Space babies: study suggests humans may be able to have healthy offspring in orbit

Space babies: study suggests humans may be able to have healthy offspring in orbit

When we think about the difficulties of colonising another planet, the last thing we probably worry about about is sex. However, for our species to survive beyond Earth it’s a fundamental issue. While no astronauts have admitted having sex in space, plenty of reproduction has been going on.

Read More

The Star That Probably Doesn't Have an Alien Megastructure (But Maybe it Does) is Dimming Again

The Star That Probably Doesn't Have an Alien Megastructure (But Maybe it Does) is Dimming Again

In September of 2015, scientists announced that the star known as KIC 8462852 (aka. “Tabby’s Star” or “Boyajian’s Star”) was experiencing a strange dip in luminosity. At the time, astronomers indicated that this mysterious behavior could be the result of comets transiting in front of the star, but other (perhaps more hopeful) individuals claimed that it could also be the result of an alien megastructure.

Read More

Space Station-Based Experiment Might Have Found Evidence of Dark Matter Destroying Itself

Space Station-Based Experiment Might Have Found Evidence of Dark Matter Destroying Itself

Since it was first proposed in the 1960s to account for all the “missing mass” in the Universe, scientists have been trying to find evidence of dark matter. This mysterious, invisible mass theoretically accounts for 26.8% of the baryonic matter (aka. visible matter) out there. And yet, despite almost fifty years of ongoing research and exploration, scientists have not found any direct evidence of this missing mass.

Read More

It's Been Three Years Since We've Had a Supernova This close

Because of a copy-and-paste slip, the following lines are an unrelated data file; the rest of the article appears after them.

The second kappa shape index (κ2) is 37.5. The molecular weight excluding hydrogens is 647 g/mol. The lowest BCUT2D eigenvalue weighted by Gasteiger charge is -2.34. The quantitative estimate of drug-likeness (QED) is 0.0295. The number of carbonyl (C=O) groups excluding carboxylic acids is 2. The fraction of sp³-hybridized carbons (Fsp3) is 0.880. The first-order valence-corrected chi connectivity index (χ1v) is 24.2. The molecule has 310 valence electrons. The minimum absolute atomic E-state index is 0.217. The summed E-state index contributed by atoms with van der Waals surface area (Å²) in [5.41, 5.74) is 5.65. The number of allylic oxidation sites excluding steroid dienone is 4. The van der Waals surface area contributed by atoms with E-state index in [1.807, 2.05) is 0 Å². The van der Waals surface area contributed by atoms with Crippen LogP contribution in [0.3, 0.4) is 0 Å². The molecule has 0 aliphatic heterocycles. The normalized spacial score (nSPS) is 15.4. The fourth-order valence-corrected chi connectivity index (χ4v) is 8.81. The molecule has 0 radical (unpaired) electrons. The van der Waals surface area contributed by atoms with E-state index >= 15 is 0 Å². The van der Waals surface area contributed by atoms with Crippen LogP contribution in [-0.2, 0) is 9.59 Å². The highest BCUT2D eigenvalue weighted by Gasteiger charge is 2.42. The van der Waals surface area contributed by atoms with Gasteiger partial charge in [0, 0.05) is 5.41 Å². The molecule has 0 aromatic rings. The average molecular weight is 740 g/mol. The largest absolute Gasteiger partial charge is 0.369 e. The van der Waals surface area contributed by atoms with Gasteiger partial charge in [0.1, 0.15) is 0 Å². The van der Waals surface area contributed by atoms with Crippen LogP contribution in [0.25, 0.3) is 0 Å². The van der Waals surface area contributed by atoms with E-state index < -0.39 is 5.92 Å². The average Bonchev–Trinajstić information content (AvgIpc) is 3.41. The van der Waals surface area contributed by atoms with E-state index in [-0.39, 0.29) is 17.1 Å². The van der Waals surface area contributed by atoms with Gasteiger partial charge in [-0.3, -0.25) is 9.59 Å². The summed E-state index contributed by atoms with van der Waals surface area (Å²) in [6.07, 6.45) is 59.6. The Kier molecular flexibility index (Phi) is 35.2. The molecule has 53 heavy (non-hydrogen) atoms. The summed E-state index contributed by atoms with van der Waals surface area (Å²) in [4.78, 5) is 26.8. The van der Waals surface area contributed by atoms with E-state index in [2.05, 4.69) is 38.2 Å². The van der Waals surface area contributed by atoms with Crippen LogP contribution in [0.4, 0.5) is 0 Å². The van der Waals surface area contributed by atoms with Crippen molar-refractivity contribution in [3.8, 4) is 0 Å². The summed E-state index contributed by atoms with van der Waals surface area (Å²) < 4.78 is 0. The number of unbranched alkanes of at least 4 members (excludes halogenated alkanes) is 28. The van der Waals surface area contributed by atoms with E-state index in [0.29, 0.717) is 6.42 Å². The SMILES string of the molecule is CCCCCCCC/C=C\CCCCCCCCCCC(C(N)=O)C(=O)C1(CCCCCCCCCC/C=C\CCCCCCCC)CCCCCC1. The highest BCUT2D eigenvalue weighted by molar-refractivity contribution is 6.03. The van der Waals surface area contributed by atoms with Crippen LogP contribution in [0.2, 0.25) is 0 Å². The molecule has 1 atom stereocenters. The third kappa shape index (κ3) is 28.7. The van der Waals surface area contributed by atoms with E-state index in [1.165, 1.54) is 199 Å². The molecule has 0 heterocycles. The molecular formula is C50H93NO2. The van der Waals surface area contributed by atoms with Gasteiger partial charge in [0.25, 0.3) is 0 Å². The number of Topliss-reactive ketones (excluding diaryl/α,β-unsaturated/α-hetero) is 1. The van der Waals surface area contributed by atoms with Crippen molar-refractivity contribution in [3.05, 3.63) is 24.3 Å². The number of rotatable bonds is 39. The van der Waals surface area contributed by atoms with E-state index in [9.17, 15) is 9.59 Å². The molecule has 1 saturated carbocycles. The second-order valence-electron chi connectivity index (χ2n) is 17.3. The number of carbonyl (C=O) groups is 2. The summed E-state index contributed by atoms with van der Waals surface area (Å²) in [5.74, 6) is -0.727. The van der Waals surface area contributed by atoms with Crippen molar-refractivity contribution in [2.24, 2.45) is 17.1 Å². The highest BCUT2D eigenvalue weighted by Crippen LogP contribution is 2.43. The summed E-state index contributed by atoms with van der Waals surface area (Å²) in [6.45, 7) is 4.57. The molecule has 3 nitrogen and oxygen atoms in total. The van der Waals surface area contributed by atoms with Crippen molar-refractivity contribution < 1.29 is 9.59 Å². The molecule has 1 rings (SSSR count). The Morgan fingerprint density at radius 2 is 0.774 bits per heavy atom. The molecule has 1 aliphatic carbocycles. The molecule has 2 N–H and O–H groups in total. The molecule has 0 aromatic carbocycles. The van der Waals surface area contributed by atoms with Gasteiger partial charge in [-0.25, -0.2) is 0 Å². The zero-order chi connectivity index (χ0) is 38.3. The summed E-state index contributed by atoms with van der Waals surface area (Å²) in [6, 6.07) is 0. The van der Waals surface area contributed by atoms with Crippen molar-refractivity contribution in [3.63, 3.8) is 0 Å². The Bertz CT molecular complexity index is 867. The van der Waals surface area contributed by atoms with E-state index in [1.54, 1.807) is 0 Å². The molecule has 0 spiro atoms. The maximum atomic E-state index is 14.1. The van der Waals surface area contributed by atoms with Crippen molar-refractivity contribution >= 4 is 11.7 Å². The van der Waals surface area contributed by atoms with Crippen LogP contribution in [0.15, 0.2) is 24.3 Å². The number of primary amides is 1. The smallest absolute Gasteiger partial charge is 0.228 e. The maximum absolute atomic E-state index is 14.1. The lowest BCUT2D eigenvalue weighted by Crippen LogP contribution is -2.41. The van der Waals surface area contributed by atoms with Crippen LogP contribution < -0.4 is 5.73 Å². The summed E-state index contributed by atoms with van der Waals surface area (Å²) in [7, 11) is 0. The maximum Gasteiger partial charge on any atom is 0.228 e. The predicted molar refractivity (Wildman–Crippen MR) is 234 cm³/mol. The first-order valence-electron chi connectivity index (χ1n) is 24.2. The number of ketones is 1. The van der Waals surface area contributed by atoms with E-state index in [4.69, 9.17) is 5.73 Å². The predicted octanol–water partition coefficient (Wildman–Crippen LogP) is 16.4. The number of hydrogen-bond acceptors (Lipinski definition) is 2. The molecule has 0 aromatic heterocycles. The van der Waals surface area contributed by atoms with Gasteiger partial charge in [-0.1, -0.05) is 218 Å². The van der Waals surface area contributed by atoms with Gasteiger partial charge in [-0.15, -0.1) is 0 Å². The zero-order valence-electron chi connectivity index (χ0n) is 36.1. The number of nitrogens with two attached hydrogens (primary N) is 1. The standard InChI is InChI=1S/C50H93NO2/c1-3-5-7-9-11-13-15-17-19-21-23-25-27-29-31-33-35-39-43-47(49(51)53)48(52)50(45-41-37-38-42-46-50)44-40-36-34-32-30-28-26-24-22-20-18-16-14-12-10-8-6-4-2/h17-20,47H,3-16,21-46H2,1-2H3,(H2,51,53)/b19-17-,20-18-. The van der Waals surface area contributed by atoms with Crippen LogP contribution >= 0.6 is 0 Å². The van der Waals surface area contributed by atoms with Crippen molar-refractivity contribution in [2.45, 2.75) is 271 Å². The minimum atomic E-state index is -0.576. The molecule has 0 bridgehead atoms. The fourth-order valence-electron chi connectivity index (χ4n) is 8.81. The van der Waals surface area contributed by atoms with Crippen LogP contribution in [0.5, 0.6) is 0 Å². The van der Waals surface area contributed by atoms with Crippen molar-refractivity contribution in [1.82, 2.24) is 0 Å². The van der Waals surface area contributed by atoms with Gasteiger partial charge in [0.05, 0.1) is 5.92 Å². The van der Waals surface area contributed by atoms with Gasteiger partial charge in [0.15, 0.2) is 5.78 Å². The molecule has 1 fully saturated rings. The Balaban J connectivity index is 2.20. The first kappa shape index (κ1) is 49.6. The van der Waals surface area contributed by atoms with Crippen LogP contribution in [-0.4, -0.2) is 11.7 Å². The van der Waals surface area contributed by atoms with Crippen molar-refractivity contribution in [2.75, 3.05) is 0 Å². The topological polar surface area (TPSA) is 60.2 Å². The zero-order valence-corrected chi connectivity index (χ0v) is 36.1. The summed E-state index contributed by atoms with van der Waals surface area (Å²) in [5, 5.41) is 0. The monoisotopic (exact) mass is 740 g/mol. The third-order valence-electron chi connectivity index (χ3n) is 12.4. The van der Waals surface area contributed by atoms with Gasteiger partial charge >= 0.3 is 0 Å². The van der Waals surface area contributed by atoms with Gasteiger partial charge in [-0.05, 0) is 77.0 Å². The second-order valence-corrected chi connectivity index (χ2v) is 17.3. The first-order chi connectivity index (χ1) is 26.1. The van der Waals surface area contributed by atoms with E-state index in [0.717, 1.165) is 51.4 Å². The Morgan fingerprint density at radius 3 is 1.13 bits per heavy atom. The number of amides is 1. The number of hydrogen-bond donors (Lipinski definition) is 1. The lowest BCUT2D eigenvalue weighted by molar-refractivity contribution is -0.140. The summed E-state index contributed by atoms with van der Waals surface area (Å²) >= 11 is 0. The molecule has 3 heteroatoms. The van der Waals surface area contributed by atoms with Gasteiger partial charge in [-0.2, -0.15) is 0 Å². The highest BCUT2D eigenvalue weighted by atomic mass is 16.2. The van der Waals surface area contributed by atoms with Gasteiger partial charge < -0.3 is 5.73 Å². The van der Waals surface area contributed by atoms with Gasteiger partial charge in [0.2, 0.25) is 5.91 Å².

It's Been Three Years Since We've Had a Supernova This close

A supernova is one of the most impressive astronomical events anyone can possibly witness. Characterized by a massive explosion that takes place during the final stages of a massive star’s life (after billions of years of evolution), this sort of event is understandably quite rare. In fact, within the Milky Way Galaxy, a supernova event is likely to happen just once a century.

Read More

Hubble Spots Moon Around Third Largest Dwarf Planet

Hubble Spots Moon Around Third Largest Dwarf Planet

The combined power of three space observatories, including NASA's Hubble Space Telescope, has helped astronomers uncover a moon orbiting the third largest dwarf planet, catalogued as 2007 OR10. The pair resides in the frigid outskirts of our solar system called the Kuiper Belt, a realm of icy debris left over from our solar system's formation 4.6 billion years ago.

Read More

Dinosaur Killing Asteroid Hit in Exactly the Wrong Place

Dinosaur Killing Asteroid Hit in Exactly the Wrong Place

The asteroid that struck Earth about 66 million years ago and led to the mass extinction of dinosaurs may have hit one of the worst places possible as far as life on Earth was concerned. When it struck, the resulting cataclysm choked the atmosphere with sulphur, which blocked out the Sun. Without the Sun, the food chain collapsed, and it was bye-bye dinosaurs, and bye-bye most of the other life on Earth, too.

Read More

NASA Mission Uncovers Dance of Electrons in Space

NASA Mission Uncovers Dance of Electrons in Space

You can’t see them, but swarms of electrons are buzzing through the magnetic environment — the magnetosphere — around Earth. The electrons spiral and dive around the planet in a complex dance dictated by the magnetic and electric fields. When they penetrate into the magnetosphere close enough to Earth, the high-energy electrons can damage satellites in orbit and trigger auroras. Scientists with NASA’s Magnetospheric Multiscale, or MMS, mission study the electrons’ dynamics to better understand their behavior. A new study, published in Journal of Geophysical Research revealed a bizarre new type of motion exhibited by these electrons.

Read More